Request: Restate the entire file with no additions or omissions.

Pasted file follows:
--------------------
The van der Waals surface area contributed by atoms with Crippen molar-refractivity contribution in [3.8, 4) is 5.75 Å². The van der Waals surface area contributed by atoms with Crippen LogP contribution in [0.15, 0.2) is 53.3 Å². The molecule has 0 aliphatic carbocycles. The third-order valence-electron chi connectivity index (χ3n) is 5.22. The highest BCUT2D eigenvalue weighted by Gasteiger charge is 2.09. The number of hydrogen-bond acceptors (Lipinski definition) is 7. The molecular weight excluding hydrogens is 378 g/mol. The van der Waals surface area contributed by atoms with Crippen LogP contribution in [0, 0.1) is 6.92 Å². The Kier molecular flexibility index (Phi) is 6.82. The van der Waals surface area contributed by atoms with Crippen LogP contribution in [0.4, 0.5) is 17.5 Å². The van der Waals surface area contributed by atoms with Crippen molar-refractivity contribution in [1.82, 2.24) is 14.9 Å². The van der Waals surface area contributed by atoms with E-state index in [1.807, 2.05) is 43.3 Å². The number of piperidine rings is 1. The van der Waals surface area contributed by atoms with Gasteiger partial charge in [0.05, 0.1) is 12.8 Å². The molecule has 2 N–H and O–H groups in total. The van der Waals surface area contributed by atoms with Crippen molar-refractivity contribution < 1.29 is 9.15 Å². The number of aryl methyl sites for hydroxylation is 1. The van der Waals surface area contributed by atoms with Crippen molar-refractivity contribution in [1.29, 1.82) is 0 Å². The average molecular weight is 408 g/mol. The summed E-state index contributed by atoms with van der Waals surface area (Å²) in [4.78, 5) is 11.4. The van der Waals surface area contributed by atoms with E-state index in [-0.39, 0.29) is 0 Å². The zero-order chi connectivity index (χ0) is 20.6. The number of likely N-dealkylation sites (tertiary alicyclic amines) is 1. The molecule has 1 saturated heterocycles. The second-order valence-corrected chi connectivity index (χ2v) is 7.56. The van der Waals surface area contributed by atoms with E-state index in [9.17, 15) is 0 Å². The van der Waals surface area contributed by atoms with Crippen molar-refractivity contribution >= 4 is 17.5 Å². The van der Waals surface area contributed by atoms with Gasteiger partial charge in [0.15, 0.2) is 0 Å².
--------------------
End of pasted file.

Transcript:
The van der Waals surface area contributed by atoms with Crippen molar-refractivity contribution in [3.8, 4) is 5.75 Å². The van der Waals surface area contributed by atoms with Crippen LogP contribution in [0.15, 0.2) is 53.3 Å². The molecule has 0 aliphatic carbocycles. The third-order valence-electron chi connectivity index (χ3n) is 5.22. The highest BCUT2D eigenvalue weighted by Gasteiger charge is 2.09. The number of hydrogen-bond acceptors (Lipinski definition) is 7. The molecular weight excluding hydrogens is 378 g/mol. The van der Waals surface area contributed by atoms with Crippen LogP contribution in [0, 0.1) is 6.92 Å². The Kier molecular flexibility index (Phi) is 6.82. The van der Waals surface area contributed by atoms with Crippen LogP contribution in [0.4, 0.5) is 17.5 Å². The van der Waals surface area contributed by atoms with Crippen molar-refractivity contribution in [1.82, 2.24) is 14.9 Å². The van der Waals surface area contributed by atoms with E-state index in [1.807, 2.05) is 43.3 Å². The number of piperidine rings is 1. The van der Waals surface area contributed by atoms with Gasteiger partial charge in [0.05, 0.1) is 12.8 Å². The molecule has 2 N–H and O–H groups in total. The van der Waals surface area contributed by atoms with Crippen molar-refractivity contribution < 1.29 is 9.15 Å². The number of aryl methyl sites for hydroxylation is 1. The van der Waals surface area contributed by atoms with Crippen molar-refractivity contribution in [1.29, 1.82) is 0 Å². The average molecular weight is 408 g/mol. The summed E-state index contributed by atoms with van der Waals surface area (Å²) in [4.78, 5) is 11.4. The van der Waals surface area contributed by atoms with E-state index in [-0.39, 0.29) is 0 Å². The zero-order chi connectivity index (χ0) is 20.6. The number of likely N-dealkylation sites (tertiary alicyclic amines) is 1. The molecule has 1 saturated heterocycles. The second-order valence-corrected chi connectivity index (χ2v) is 7.56. The van der Waals surface area contributed by atoms with E-state index in [9.17, 15) is 0 Å². The van der Waals surface area contributed by atoms with Crippen molar-refractivity contribution >= 4 is 17.5 Å². The van der Waals surface area contributed by atoms with Gasteiger partial charge in [0.15, 0.2) is 0 Å².